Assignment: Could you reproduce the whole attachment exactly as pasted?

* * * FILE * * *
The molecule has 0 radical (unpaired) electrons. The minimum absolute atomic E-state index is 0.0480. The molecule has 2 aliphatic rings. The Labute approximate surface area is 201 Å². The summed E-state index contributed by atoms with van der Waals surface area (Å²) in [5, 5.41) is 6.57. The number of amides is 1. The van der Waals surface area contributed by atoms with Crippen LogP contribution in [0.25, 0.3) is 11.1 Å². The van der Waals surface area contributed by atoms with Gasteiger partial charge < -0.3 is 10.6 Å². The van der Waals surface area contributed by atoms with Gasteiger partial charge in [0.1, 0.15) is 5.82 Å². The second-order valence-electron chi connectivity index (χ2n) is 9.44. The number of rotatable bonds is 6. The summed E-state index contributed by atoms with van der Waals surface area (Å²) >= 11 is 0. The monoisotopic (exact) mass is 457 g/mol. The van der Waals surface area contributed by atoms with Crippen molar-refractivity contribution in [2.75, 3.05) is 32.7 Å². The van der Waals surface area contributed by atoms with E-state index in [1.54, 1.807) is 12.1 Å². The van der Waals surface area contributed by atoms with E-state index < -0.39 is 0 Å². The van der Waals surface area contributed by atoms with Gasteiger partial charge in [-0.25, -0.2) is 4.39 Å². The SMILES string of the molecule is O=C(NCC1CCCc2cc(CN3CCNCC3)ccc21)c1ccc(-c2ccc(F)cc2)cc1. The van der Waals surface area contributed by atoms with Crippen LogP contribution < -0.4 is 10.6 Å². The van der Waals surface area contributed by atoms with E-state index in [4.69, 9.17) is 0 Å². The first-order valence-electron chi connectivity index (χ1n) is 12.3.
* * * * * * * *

The molecule has 0 radical (unpaired) electrons. The minimum absolute atomic E-state index is 0.0480. The molecule has 2 aliphatic rings. The Labute approximate surface area is 201 Å². The summed E-state index contributed by atoms with van der Waals surface area (Å²) in [5, 5.41) is 6.57. The number of amides is 1. The van der Waals surface area contributed by atoms with Crippen LogP contribution in [0.25, 0.3) is 11.1 Å². The van der Waals surface area contributed by atoms with Gasteiger partial charge < -0.3 is 10.6 Å². The van der Waals surface area contributed by atoms with Gasteiger partial charge in [0.1, 0.15) is 5.82 Å². The second-order valence-electron chi connectivity index (χ2n) is 9.44. The number of rotatable bonds is 6. The summed E-state index contributed by atoms with van der Waals surface area (Å²) >= 11 is 0. The monoisotopic (exact) mass is 457 g/mol. The van der Waals surface area contributed by atoms with Crippen molar-refractivity contribution in [2.75, 3.05) is 32.7 Å². The van der Waals surface area contributed by atoms with E-state index in [1.54, 1.807) is 12.1 Å². The van der Waals surface area contributed by atoms with E-state index < -0.39 is 0 Å². The van der Waals surface area contributed by atoms with Gasteiger partial charge in [-0.25, -0.2) is 4.39 Å². The SMILES string of the molecule is O=C(NCC1CCCc2cc(CN3CCNCC3)ccc21)c1ccc(-c2ccc(F)cc2)cc1. The van der Waals surface area contributed by atoms with Crippen LogP contribution < -0.4 is 10.6 Å². The van der Waals surface area contributed by atoms with E-state index in [4.69, 9.17) is 0 Å². The first-order valence-electron chi connectivity index (χ1n) is 12.3.